Company productivity, quality standards, and employee safety are all dependent on keeping staff trained with the knowledge and skills needed to perform their roles at the highest level.
One of the most common reasons for employee turnover is dissatisfaction in a job. So, once again, we turn to HR to help identify the issues and provide the solutions.
Employees who feel connected to the company, their supervisor, and their teammates are much happier and engaged in the work they do. The culture fit is back as a critical element, and so is the fit for the job. Doing work they enjoy with people they enjoy makes for a happy work day.
Most people want to excel at their job, and when they receive the necessary direction and feedback about the work they’re doing, they’re much more likely to feel engaged. It’s really hard to do a job without feedback and without coaching help along the way.
Supervisors may not feel comfortable giving this constructive feedback. But on the flip side, employees are not likely comfortable doing a job blindly and having to wait for an annual performance review to get some nuggets of retrospective advice. While HR may participate in some of these conversations with employees, most importantly, their role is to train supervisors to have these ongoing, constructive coaching/feedback conversations themselves.
As important as the constructive feedback is, recognition plays an important part of the employee engagement equation! Employees who receive recognition for hard work and accomplishments feel valued and are more productive as a result. So HR to the rescue again, finding ways to keep a pulse on the organization, acknowledge achievements, and encourage and nurture a positive rapport with employees.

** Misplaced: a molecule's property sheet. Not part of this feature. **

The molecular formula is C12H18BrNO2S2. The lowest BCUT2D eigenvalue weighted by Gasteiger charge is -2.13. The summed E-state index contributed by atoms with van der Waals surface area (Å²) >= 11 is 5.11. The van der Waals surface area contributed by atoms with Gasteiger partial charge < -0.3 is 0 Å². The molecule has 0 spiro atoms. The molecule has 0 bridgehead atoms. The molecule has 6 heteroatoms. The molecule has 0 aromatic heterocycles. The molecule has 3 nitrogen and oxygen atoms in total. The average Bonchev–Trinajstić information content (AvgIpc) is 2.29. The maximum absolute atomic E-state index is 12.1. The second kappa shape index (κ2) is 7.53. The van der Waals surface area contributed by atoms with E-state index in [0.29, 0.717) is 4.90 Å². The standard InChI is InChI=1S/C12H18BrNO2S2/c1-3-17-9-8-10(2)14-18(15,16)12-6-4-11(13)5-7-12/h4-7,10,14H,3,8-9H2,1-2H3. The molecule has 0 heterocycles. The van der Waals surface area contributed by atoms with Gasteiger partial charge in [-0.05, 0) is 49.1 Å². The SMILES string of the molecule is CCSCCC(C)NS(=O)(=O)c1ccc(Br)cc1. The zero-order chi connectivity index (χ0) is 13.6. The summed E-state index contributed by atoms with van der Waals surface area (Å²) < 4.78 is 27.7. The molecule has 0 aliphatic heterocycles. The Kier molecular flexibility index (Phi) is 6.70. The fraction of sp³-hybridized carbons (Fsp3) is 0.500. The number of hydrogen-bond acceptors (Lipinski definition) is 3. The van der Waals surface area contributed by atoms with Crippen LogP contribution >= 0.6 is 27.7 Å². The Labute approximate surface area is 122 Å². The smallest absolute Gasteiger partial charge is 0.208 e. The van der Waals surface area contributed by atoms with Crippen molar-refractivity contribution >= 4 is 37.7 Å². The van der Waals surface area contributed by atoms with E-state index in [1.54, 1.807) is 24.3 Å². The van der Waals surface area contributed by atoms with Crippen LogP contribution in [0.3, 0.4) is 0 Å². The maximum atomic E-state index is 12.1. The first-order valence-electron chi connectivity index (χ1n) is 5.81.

Building a positive environment
The work environment is critical! Not only does HR need to ensure they’re hiring for the right cultural fit from the beginning, but they need to ensure the environment stays positive and productive all year round.
This starts from the very beginning with candidates and new hires alike, conveying the importance of contributing to a positive environment. The goal should be to create a pleasant work environment where everyone feels appreciated and works together as a team.
Through documentation, ongoing discussion, and even training sessions for company values, ethics, and policies, HR emphasizes the importance of having a positive, respectful environment. Not only does this create a safe environment for the employees on the team, but it protects and enhances the company reputation, as well.
The HR department is always developing new strategies to increase performance, find and retain great employees, keep everyone happy, and ensure the budget is met. HR professionals could say this is only a fraction of what they do, and they certainly wouldn’t be wrong!
HR is incredibly valuable to your company strategy and they could probably use a little extra recognition and appreciation for the difficult work they’re responsible for managing. You never know, they might just be what’s standing in between your company and a compliance disaster, or hiring debacle, or budgeting nightmare. Support your HR team. Celebrate them. It’s well deserved!